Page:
You might never be able to take one of the four Shelby GT350 convertibles built in 1966 for a drive, much less the only red 1966 K-code Mustang droptop constructed by Ford before it was shipped to Shelby.
However, thanks to Carvana’s updated Spinner technology, you can take this rare ride for a virtual, 360-degree spin and learn more about it. Known for its unique vehicle sales proposition, which is highlighted by huge automobile vending machines, Carvana is also using the latest technology online to show off its vehicle inventory to potential customers. The company launched its 360-degree car photography in 2013 and upgraded it this year with quadruple the imaging detail shot from 64 angles using 26,000 LEDs and gigs of 3D image mapping.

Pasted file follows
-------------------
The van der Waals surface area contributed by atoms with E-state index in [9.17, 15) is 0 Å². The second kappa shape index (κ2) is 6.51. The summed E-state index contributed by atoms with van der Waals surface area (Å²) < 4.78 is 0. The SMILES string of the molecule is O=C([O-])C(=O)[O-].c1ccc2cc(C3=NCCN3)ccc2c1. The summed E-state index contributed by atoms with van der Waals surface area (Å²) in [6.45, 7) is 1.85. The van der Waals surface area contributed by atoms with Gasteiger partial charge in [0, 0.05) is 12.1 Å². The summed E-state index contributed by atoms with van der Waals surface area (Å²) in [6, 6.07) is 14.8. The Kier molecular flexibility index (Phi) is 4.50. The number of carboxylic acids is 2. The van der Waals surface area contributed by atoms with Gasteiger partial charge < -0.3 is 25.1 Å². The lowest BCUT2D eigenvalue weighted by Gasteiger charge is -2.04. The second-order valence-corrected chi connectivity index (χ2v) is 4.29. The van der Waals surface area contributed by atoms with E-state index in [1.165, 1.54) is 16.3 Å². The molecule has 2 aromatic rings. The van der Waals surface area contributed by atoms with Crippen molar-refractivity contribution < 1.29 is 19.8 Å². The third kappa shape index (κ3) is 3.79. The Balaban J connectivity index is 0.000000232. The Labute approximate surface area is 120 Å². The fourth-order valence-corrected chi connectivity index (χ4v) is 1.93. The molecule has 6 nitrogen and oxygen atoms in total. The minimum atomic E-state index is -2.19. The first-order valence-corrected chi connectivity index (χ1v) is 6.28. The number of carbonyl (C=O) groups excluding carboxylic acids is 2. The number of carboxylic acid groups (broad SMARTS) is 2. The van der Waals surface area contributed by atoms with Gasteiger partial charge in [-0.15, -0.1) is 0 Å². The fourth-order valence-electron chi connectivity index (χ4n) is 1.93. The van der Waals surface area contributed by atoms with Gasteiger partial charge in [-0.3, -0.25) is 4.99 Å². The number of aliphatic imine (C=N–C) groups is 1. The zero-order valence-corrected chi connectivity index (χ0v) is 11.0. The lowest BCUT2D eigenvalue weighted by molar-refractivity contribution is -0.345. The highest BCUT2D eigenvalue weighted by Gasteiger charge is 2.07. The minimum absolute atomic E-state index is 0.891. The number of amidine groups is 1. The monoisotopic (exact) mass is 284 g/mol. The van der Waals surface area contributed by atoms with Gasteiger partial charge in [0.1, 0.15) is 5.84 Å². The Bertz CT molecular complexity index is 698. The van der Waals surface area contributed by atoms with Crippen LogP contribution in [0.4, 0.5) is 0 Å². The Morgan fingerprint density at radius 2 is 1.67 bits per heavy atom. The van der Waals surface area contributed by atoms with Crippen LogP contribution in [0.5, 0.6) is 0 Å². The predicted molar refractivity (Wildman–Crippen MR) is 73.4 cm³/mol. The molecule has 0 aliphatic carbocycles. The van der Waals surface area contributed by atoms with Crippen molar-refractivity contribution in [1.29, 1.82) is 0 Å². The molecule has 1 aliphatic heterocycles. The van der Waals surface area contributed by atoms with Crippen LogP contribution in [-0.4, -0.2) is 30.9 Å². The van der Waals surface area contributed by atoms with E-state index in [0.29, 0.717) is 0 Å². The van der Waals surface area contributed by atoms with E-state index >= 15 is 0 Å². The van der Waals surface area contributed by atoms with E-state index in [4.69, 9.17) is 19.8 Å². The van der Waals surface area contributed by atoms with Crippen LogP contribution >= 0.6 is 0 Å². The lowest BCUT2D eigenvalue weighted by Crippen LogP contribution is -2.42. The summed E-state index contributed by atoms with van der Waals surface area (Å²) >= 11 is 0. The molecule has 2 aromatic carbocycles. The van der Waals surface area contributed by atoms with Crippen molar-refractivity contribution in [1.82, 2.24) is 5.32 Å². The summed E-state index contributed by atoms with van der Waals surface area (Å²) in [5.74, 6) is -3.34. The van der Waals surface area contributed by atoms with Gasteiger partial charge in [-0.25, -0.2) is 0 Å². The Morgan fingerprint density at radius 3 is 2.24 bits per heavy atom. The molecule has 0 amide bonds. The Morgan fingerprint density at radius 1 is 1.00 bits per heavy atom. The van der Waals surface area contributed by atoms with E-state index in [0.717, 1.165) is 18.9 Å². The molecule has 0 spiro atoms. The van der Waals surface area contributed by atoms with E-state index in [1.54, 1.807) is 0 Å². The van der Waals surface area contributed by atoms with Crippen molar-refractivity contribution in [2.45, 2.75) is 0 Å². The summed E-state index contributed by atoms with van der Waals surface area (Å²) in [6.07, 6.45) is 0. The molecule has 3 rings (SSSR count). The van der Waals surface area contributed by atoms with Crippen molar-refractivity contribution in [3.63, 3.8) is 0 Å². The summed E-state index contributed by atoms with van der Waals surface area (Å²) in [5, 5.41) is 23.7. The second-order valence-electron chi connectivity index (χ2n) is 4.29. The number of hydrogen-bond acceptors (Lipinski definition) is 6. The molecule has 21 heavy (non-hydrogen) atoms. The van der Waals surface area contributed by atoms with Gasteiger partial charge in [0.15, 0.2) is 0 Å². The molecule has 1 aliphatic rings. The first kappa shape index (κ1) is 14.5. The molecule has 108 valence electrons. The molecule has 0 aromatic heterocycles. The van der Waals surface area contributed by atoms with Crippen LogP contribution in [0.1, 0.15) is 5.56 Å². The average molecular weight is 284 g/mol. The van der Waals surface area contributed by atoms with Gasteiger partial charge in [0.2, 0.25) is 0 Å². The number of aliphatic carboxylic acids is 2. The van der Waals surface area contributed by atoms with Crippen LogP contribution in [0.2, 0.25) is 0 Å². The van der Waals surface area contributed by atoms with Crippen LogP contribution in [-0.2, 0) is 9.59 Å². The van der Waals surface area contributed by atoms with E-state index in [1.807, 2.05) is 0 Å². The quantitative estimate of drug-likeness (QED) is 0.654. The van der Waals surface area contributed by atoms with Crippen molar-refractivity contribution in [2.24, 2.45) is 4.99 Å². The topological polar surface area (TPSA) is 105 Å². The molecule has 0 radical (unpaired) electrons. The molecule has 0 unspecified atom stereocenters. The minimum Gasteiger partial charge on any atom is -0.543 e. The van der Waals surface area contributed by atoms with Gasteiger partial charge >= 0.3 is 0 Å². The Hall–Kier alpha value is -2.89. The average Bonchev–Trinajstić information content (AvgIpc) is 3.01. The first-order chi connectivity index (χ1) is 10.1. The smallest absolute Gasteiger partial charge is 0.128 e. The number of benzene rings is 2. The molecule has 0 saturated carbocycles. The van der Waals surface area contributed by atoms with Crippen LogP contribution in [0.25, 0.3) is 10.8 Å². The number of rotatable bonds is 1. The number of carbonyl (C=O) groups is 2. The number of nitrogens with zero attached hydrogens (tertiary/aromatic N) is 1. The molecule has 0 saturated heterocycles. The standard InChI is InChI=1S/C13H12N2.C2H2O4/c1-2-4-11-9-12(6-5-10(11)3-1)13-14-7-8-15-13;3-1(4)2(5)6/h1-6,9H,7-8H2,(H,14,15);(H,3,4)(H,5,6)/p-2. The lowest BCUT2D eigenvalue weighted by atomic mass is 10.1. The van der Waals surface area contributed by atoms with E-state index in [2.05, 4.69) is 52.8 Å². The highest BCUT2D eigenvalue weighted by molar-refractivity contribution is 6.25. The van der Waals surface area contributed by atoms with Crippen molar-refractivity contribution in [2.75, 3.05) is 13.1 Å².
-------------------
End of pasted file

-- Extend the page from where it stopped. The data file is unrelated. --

To showcase the technology, the company photographed several cars from the collection of Craig Jackson, the man behind the Barrett-Jackson auctions. “This level of transparency was new to the industry when we launched just seven years ago, so we are incredibly proud to heighten that experience for customers with our advanced imaging technology. And we couldn’t ask for a better way to showcase it than with Craig Jackson’s epic vehicle collection,” said Ernie Garcia, Carvana founder and CEO.
Those cars include a 2018 Porsche 911 GT2 RS, a 1970 Plymouth Barracuda, a 2008 Bugatti Veyron, a 2017 Ford GT, and the aforementioned 1966 Shelby GT350 convertible seen here. “We made the virtual vehicle tour a reality when we launched Carvana, providing customers with proprietary, high-definition, 360-degree photography of every vehicle, inside and out, calling out features and imperfections, so they knew exactly what they’re buying,” Garcia added.
To take this Shelby (and the other Jackson rides) for a virtual spin, check out the Carvana Spinner HERE.